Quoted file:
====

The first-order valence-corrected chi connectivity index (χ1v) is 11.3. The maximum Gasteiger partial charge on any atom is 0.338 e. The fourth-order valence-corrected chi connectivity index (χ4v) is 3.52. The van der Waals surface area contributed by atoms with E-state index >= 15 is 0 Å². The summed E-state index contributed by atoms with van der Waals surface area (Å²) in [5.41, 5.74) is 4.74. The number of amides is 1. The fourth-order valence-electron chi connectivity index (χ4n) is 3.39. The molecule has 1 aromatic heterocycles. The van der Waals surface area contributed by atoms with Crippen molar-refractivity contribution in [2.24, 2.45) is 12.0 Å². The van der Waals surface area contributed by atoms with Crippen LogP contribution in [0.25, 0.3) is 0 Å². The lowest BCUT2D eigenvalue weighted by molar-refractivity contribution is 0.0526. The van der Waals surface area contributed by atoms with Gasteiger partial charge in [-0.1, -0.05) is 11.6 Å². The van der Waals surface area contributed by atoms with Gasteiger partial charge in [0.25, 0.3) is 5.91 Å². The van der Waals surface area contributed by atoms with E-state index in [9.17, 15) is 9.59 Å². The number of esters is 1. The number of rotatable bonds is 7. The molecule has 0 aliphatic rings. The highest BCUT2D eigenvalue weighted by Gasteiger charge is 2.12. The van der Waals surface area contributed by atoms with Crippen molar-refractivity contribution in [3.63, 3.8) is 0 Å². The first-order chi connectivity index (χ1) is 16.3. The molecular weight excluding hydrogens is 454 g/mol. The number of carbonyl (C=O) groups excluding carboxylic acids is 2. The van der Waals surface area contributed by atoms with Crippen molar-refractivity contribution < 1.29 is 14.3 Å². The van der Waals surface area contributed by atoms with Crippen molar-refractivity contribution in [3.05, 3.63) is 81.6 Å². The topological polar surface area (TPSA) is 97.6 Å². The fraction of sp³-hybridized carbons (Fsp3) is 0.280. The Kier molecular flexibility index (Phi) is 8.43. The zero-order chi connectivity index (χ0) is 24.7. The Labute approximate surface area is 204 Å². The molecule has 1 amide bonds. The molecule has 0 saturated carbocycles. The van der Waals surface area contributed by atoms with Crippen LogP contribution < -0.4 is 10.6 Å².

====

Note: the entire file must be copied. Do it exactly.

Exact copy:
The first-order valence-corrected chi connectivity index (χ1v) is 11.3. The maximum Gasteiger partial charge on any atom is 0.338 e. The fourth-order valence-corrected chi connectivity index (χ4v) is 3.52. The van der Waals surface area contributed by atoms with E-state index >= 15 is 0 Å². The summed E-state index contributed by atoms with van der Waals surface area (Å²) in [5.41, 5.74) is 4.74. The number of amides is 1. The fourth-order valence-electron chi connectivity index (χ4n) is 3.39. The molecule has 1 aromatic heterocycles. The van der Waals surface area contributed by atoms with Crippen molar-refractivity contribution in [2.24, 2.45) is 12.0 Å². The van der Waals surface area contributed by atoms with Crippen LogP contribution in [0.25, 0.3) is 0 Å². The lowest BCUT2D eigenvalue weighted by molar-refractivity contribution is 0.0526. The van der Waals surface area contributed by atoms with Gasteiger partial charge in [-0.1, -0.05) is 11.6 Å². The van der Waals surface area contributed by atoms with Gasteiger partial charge in [0.25, 0.3) is 5.91 Å². The van der Waals surface area contributed by atoms with E-state index in [9.17, 15) is 9.59 Å². The number of esters is 1. The number of rotatable bonds is 7. The molecule has 0 aliphatic rings. The highest BCUT2D eigenvalue weighted by Gasteiger charge is 2.12. The van der Waals surface area contributed by atoms with Crippen molar-refractivity contribution in [3.63, 3.8) is 0 Å². The first-order chi connectivity index (χ1) is 16.3. The molecular weight excluding hydrogens is 454 g/mol. The number of carbonyl (C=O) groups excluding carboxylic acids is 2. The van der Waals surface area contributed by atoms with Crippen molar-refractivity contribution < 1.29 is 14.3 Å². The van der Waals surface area contributed by atoms with Crippen molar-refractivity contribution in [3.05, 3.63) is 81.6 Å². The topological polar surface area (TPSA) is 97.6 Å². The fraction of sp³-hybridized carbons (Fsp3) is 0.280. The Kier molecular flexibility index (Phi) is 8.43. The zero-order chi connectivity index (χ0) is 24.7. The Labute approximate surface area is 204 Å². The molecule has 1 amide bonds. The molecule has 0 saturated carbocycles. The van der Waals surface area contributed by atoms with Crippen LogP contribution < -0.4 is 10.6 Å².